The Paradox of Economic Recovery

Posted on December 13, 2009 by

Of course we’re hoping that conditions in this nation dramatically improve in 2010.

We want Americans to find work, feel more financially secure, buy what they need and enjoy their lives.

And obviously, as Democrats, we want the economy to show enough progress that we hold our own in the congressional midterm elections.

If the standard measures of growth are pointing north, it will blunt Republican charges that Obama and the Democrats have mismanaged the economy.

In that regard, I’m rooting for a conventional recovery:

Unemployment down a couple of points; consumer borrowing and spending up; the Dow above 11,000; and an uptick in home prices and housing starts.

Yet we also know the severe limitations of simply returning to those standard measures. A drop in unemployment, though vital, doesn’t correct massive inequalities in the labor markets; buying binges by Americans don’t reverse the depletion of domestic manufacturing; fattened investment portfolios don’t mean sustained prosperity; and a return to inflated housing prices don’t make it easier for working-class families to buy.

Even more to the point, those traditional indicators don’t evoke the real promise of the Obama era: a meaningful effort to close the wage and income gap, spurred by a reinvigorated Labor Movement, and a decoupling of economic growth from wasteful consumption.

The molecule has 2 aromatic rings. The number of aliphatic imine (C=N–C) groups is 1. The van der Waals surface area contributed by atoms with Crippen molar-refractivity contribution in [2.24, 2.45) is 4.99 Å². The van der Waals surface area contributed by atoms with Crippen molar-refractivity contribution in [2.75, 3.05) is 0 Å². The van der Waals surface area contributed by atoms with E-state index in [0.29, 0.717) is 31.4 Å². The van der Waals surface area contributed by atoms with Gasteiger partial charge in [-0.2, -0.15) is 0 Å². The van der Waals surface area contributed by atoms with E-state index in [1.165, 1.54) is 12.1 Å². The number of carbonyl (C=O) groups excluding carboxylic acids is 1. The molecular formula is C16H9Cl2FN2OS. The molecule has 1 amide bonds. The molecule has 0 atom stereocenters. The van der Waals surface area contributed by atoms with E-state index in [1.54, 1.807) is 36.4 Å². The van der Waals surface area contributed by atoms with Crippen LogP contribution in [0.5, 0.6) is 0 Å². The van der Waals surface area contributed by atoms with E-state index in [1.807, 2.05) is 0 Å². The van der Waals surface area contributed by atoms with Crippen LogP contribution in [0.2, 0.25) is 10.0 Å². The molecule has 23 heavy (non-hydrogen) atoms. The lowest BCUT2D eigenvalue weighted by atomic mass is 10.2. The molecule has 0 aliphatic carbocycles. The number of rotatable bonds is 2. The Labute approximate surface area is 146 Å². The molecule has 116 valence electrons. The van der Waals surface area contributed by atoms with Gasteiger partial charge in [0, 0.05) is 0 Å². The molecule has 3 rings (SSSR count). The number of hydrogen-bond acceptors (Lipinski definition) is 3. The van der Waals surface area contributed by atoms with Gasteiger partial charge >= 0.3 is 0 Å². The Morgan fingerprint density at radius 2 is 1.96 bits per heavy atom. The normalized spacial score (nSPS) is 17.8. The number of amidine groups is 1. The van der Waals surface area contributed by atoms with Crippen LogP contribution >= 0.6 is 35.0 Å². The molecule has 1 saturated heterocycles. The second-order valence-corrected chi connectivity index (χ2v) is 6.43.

But in the meantime, we want some basic relief for suffering Americans and better-looking economic numbers. In the short term, that will stifle our opponents and bolster our prospects for positive change in the next decade.

Comments (3)

 

  1. Jeff Polman says:

    All nice ideas, but the Big O has to stop his warmongering first.

  2. Doug DeLuca says:

    I voted for change

    Im now worth 4 dimes and 1 nickel

  3. Joseph Gainza says:

    The problem goes deeper: no one in government will initiate and carry forward a national discussion which squarely addresses a crucial question about our ability to survive, not just as a nation, but as a civilization. The stark choice before us, and which politicians will not touch, is this: for our economy to survive and “prosper” we are told we need to consume more (“consumers” constitute 70% of our GDP), and for the living earth to survive, humanity must consume less, to maintain the earth’s ability to sustain life (studies indicate that if every human being alive today were to consume at the level of the “average” North American, we would need five more planets). How do we square that circle?

Leave a Reply